Other racist factors includes misnomers about Islam and Judaism. So maybe there was something racist in that. Free speech is free speech, but when you say things that are concidered racist, you are violating others’ rights against discrimination…ergo, you have no right to do it.
As for this app, I would try to get a hold of it before casting judgement on Apple.
Re: Re: Re:
I don’t really need to. Even if this app didn’t exist, there are plenty of reasons to view these walled gardens as Bad Things — not just for the users of the devices, but for society as a whole.
Re: Re: Re: Re:
Some of that walked garden actually prevents harm to the average users who prefer iDevices. Not all of them are all that stupid, but some are. Yes it’s dumb to have a slightly strong walked garden, but it prevents user fraud and App scams to a very high degree.
The one glaringly obvious flaw that I see (and there are a few, but this one stands out most to me) in iOS is also it’s greatest strength…It is the simple fact that a walled garden is necessary because it is very easy for apps to seamlessly be ported from one hardware platform to another…ie iPhone Apps work on an iPad. There’s no difference in the kernel between any of the iDevices we use except for processing power between generations. That being said it is sort of a blessing and a curse to have a walled garden.
I look at how open Google Play is and some of these apps take advantage of the exploits pertaining to individual flaws in the drivers of the hardware they use. One exploit taken advantage of from an app to a specific Device is less likely to effect other devices on similar software platforms. So there is no need for as tight if a control.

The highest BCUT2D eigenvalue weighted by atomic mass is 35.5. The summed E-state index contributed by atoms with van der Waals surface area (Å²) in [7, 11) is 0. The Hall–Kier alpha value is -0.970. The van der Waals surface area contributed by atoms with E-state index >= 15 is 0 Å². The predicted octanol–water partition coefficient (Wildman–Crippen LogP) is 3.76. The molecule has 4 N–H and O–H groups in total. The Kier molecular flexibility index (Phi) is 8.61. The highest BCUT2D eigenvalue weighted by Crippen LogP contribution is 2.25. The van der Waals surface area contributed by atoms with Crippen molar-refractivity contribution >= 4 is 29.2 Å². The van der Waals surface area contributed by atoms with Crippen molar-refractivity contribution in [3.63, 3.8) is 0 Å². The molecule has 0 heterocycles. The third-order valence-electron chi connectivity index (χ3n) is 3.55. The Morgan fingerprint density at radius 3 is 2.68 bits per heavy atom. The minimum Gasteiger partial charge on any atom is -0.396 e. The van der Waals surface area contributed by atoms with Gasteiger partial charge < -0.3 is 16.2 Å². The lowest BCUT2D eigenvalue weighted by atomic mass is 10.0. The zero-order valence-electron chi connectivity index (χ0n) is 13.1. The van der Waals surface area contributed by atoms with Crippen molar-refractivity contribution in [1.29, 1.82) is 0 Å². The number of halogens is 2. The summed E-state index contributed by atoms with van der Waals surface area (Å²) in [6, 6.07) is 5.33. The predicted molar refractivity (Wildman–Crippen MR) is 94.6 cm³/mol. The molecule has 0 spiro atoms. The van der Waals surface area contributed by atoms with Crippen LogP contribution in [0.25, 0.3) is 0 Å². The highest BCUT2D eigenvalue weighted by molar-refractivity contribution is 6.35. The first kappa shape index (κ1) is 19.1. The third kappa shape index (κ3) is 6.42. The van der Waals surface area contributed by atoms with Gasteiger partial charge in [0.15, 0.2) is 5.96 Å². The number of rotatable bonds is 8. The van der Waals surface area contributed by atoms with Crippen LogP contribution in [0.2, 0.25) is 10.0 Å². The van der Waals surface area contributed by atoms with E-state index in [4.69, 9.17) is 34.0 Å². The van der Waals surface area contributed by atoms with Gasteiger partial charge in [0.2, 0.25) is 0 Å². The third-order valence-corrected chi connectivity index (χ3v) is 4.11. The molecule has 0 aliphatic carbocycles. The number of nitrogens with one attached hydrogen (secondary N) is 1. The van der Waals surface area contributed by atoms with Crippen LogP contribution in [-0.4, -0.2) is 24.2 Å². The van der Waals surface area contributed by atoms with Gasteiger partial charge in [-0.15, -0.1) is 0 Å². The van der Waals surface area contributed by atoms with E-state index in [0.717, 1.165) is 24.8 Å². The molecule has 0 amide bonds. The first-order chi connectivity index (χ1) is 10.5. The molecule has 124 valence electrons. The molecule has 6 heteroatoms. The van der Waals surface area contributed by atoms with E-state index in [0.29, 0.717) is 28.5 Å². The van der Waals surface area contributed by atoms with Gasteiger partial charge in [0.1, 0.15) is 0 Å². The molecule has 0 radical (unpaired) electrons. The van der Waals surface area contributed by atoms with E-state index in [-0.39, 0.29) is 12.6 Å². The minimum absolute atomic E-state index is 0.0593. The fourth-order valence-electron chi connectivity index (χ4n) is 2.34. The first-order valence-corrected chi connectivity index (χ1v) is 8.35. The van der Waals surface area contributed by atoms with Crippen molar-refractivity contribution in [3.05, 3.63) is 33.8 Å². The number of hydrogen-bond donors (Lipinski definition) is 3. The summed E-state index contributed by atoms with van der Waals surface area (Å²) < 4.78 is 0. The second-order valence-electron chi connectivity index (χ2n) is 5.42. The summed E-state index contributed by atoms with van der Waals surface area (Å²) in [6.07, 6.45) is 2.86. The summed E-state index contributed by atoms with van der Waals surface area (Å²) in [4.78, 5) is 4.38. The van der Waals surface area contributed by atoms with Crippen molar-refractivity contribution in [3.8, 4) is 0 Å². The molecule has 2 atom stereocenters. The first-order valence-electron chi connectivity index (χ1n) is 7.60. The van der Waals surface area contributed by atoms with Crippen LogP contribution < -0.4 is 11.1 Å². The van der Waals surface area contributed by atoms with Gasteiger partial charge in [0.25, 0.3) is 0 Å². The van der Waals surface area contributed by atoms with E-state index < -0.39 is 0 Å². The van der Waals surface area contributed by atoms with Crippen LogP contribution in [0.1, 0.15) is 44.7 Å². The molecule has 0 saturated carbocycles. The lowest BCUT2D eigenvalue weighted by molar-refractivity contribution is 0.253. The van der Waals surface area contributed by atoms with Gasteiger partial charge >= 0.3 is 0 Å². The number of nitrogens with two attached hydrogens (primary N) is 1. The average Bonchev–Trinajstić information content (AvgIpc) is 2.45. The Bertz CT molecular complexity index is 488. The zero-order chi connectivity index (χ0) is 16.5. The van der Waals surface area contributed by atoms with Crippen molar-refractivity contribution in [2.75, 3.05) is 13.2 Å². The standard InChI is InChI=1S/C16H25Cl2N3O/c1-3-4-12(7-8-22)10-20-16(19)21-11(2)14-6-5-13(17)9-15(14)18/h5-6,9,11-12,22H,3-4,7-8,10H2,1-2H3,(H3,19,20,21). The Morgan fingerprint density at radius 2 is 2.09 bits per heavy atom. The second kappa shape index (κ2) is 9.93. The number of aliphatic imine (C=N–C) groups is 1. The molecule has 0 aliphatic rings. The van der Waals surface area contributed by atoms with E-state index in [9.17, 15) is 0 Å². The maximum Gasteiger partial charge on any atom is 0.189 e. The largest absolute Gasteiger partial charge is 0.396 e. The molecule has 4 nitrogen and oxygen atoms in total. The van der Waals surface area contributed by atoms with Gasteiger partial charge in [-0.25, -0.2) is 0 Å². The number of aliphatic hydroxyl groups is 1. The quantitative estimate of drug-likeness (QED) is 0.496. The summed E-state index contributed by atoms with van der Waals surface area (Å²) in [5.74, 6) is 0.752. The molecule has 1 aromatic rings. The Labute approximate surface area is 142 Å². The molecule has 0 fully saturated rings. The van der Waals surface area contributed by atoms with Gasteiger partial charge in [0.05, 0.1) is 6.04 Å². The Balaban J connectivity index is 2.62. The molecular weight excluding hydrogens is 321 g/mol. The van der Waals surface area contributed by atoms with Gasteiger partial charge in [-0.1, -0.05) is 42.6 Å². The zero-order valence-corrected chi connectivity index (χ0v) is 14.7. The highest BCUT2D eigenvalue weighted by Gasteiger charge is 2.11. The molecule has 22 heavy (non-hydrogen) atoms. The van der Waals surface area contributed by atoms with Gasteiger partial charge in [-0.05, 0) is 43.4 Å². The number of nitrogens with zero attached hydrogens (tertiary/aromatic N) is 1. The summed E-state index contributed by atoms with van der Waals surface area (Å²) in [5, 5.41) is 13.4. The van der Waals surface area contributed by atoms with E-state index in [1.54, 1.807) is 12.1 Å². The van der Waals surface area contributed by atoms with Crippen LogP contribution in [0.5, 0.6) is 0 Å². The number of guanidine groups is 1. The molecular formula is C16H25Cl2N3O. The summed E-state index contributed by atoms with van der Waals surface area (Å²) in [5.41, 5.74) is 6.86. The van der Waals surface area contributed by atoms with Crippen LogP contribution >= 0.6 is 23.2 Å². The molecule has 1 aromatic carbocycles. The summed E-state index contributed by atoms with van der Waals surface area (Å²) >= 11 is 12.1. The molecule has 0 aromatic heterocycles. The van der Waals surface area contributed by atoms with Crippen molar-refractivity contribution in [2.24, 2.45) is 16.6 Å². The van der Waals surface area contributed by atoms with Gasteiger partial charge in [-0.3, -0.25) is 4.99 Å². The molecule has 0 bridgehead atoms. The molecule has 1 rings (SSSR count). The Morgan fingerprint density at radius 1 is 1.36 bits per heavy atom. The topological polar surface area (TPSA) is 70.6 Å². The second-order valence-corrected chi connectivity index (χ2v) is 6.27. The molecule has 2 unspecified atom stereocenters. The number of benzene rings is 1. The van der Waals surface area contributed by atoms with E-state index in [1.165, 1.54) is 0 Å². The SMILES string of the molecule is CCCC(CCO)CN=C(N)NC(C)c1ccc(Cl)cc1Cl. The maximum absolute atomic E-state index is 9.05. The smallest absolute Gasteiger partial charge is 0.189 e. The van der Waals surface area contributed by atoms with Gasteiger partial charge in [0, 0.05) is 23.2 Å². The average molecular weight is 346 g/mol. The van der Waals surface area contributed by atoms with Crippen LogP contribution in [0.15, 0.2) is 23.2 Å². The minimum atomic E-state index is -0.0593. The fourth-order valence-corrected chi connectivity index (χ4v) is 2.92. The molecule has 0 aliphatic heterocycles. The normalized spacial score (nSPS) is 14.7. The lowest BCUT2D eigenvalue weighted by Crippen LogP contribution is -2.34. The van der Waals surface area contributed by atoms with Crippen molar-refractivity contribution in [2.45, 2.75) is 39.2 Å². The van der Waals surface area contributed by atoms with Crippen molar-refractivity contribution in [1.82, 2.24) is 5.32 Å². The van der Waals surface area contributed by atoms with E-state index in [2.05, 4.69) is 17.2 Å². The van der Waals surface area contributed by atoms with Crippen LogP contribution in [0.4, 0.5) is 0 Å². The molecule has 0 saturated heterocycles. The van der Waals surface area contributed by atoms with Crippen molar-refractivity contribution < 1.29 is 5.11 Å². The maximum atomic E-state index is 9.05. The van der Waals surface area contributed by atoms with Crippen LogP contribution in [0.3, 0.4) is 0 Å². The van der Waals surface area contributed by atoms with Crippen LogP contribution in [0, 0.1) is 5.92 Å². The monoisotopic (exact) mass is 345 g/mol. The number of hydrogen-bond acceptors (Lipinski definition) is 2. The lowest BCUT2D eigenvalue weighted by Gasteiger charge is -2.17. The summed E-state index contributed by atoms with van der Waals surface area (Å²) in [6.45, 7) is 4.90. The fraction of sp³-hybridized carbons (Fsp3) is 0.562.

Re: Re: Re:2 Re:
This is true, but I would argue it’s not the best way to address the problem.
It’s also just a nice side-effect. The primary purpose of a walled garden is not to keep users safe. It’s to allow the companies that do this to take a cut of every application that is sold for the device. It’s gouging, pure and simple.
I don’t understand the point you’re making here. How does this relate to the walled garden?
I wouldn’t really call Google Play very open. The real advantage Android has in this respect is not Google Play anyway — it’s the fact that you can easily use any app store you like, not just Google’s, and that you can easily side-load applications so you never have to use an app store at all.
Although I’m a registered Apple developer and have developed a few iPhone apps, I would never have chosen the iPhone (or iPad, etc.) for myself because of the walled garden. If Android took the same approach, I would not have purchased an Android phone either.
I am strongly opposed to being forced to use app stores (having them optionally available is fine). I think this approach is poisonous.
Re: Re: Re:2 Re:
“I look at how open Google Play is and some of these apps take advantage of the exploits pertaining to individual flaws in the drivers of the hardware they use. One exploit taken advantage of from an app to a specific Device is less likely to effect other devices on similar software platforms. So there is no need for as tight if a control.”
You know what Wally, I’m just going to say it. Stop talking about Google or Android or the Play Store. Seriously, stop. Because EVERY SINGLE TIME YOU DO you make things up, are completely wrong, etc.
Without listing all your incorrect or bullshit Google/Android comments, let’s just take a quick gander at some of your more recent ones:
1. You stated Android is not open and that the only time Google releases source code is when they’ve stopped supporting a previous version of the OS. (This is blatantly false, as the moment a new version is released the source code is released. Thereby allowing anyone to compile it themselves and release their own versions. Proof of this is easily evident in ROM projects from the likes of Cyanogenmod or AOKP.)